Tower Hamlets mayor sends out squad to clean up streets of East End
- Credit: Tower Hamlets council
Squads of street cleaners have been sent out to spruce up a neighbourhood near you for the New Year. A new programme to deep clean whole streets has been started in east London by Tower Hamlets Council.
The programme has kicked off with the neighbourhood around Arnold Circus on the Boundary Estate between Club Row and Shoreditch Church.
“Deep-cleaning whole neighbourhoods helps to discourage littering and dumping,” Tower Hamlets environment council member Ayas Miah said. “We hope by seriously cleaning whole areas people can be proud of the streets they live or work in.”
Parking suspensions were in place over three days around Arnold Circus before the festive holiday so the council could clean the roads and pavements.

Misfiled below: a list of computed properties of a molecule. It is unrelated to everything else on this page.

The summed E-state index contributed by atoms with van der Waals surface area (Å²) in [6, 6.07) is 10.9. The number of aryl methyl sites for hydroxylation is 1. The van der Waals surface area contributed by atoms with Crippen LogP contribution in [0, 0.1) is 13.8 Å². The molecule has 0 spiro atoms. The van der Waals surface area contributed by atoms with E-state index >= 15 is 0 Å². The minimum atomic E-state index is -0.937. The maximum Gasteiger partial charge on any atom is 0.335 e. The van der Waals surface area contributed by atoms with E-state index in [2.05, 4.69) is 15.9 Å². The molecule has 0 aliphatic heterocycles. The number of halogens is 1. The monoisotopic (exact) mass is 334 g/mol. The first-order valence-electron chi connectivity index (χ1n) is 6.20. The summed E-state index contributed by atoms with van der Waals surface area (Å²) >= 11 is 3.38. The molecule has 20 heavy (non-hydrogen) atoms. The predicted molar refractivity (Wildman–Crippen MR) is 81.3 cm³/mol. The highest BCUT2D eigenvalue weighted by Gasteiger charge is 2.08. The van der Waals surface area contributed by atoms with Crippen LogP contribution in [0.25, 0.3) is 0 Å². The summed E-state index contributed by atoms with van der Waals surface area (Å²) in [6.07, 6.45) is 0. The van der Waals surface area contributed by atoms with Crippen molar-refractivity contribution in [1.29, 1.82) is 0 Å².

Its waste contractor Veolia used mechanical road sweepers and jet pressure washers get rid of rubbish and grime.
Volunteers helped collect dumped rubbish while graffiti was also cleaned off—even from private property. Drains were cleared of blockage caused by fallen leaves.
Council officers visited stores to make sure shop waste was cleared up in line with trade waste contracts.
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The programme was kicked off at the prestigious Boundary Estate around Arnold Circus, the world’s first major public housing opened by Edward Prince of Wales in 1900.
But the deep cleaning doesn’t stop there. The local authority is planned to extended the clean-up across the East End in the coming weeks and months .
The aim is to encourage the public to “treat the streets as they would rooms in their own home”.
A Fly-Tip squad has also been set up by the Town Hall with powers to impose on-the-spot fines for illegal street dumping.
Tower Hamlets Mayor John Biggs said: “People are passionate about having clean streets and environment. This is the latest initiative that we’ve introduced to help make the East End cleaner.”
The Mayor has also scrapped the £15 charge households had to pay to have large or bulky waste items collected by the council, which had been introduced three years ago in a controversial move by the previous Town Hall administration.